Aufsätze referiert extern - Web of Science 3 / 2019
Patrick Meyer, Fenja M. Schophaus, Thomas Glassen, Jasmin Riedl, Julia M. Rohrer, Gert G. Wagner, Timo von Oertzen
In: PloS one 14 (2019), 3, e0212944, 20 S.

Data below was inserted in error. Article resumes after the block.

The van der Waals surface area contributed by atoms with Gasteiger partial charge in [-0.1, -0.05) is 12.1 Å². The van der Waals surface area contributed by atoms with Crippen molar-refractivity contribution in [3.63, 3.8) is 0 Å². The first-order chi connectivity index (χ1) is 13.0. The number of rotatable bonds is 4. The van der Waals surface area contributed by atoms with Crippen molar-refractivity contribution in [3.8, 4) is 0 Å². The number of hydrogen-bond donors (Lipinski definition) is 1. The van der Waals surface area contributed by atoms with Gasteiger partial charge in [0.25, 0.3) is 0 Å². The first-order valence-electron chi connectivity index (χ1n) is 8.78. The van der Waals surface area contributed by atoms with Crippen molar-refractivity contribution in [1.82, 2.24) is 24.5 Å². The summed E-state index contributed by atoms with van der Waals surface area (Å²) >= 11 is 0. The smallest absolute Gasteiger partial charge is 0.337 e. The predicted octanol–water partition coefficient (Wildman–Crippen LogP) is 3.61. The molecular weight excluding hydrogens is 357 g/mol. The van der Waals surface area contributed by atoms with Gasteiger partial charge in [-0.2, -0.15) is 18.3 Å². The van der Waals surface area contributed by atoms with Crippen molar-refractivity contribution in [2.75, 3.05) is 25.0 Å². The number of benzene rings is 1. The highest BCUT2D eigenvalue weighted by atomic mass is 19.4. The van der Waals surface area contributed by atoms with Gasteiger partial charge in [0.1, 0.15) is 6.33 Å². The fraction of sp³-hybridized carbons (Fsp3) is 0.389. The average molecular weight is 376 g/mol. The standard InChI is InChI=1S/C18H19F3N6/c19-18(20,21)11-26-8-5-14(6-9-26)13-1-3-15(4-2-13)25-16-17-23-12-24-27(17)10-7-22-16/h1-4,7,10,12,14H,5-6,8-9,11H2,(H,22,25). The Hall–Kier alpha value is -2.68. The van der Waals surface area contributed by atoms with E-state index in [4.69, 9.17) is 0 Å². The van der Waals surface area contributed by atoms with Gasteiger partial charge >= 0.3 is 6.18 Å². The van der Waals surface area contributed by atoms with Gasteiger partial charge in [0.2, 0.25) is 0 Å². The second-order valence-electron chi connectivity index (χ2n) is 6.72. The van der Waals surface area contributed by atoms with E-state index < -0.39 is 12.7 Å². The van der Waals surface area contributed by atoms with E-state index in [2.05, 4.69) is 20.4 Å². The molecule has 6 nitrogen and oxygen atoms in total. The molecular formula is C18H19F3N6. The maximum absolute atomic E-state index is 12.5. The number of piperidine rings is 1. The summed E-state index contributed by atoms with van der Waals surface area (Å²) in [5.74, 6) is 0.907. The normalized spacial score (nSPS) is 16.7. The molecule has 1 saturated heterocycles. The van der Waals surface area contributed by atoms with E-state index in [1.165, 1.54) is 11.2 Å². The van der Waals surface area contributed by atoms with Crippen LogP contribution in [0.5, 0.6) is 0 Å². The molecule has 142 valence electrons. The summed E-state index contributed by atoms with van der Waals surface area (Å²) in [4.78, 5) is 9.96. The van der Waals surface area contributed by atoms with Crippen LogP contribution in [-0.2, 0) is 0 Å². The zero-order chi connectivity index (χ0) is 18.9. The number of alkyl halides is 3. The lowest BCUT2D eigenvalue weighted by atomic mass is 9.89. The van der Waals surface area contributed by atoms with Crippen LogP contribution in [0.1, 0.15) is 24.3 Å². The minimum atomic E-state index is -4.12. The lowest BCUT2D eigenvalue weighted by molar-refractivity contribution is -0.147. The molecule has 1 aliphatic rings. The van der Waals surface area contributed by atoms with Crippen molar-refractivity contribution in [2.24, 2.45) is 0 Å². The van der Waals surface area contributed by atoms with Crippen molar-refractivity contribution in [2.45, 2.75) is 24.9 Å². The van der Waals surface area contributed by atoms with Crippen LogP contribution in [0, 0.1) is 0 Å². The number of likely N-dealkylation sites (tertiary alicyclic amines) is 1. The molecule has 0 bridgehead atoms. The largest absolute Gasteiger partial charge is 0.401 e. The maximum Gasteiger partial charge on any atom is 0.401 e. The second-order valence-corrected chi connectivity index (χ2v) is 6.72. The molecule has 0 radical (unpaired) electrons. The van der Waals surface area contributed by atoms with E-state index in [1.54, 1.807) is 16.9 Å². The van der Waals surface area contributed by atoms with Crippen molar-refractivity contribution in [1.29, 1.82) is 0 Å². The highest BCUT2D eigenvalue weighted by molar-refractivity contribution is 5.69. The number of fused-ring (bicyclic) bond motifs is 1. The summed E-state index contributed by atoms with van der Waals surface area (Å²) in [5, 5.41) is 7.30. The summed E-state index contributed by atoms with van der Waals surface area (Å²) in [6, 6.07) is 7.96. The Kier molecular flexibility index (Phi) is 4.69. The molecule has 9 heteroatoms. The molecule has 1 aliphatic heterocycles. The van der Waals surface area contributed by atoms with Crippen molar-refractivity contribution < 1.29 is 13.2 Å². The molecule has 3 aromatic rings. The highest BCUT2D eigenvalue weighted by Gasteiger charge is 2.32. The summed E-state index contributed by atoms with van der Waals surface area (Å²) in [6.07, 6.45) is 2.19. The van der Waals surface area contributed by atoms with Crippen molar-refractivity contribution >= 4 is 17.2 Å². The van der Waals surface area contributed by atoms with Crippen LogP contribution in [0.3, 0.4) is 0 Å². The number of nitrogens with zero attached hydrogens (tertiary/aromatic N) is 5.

Connections between interindividual differences and people’s behavior has been widely researched in various contexts, often by using top-down group comparisons to explain interindividual differences. In contrast, in this study, we apply a bottom-up approach in which we identify meaningful clusters in people’s concerns about various areas of life (e.g., their own health, their financial situation, the environment). We apply a novel method, Dirichlet clustering, to large-scale longitudinal data from the German Socioeconomic Panel Study (SOEP) to investigate whether concerns of people living in Germany evaluated in 2010 (t0) cluster participants into robust and separable groups, and whether these groups vary regarding their party identification in 2017 (t0 + 7). Clustering results suggest a range of different groups with specific concern patterns. Some of these notably specific patterns of concerns indicate links to party identification. In particular, some patterns show an increased identification with smaller parties as the ‘Bündnis 90/Die Grünen’ (‘Greens’), the left wing party ‘Die Linke’ (‘The Left’) or the right-wing party ‘Alternative für Deutschland’ (‘Alternative for Germany’, AfD). Considering that we identify as many as 37 clusters in total, among them at least six with clearly different party identification, it can also be concluded that the complexity of political concerns may be larger than has been assumed before.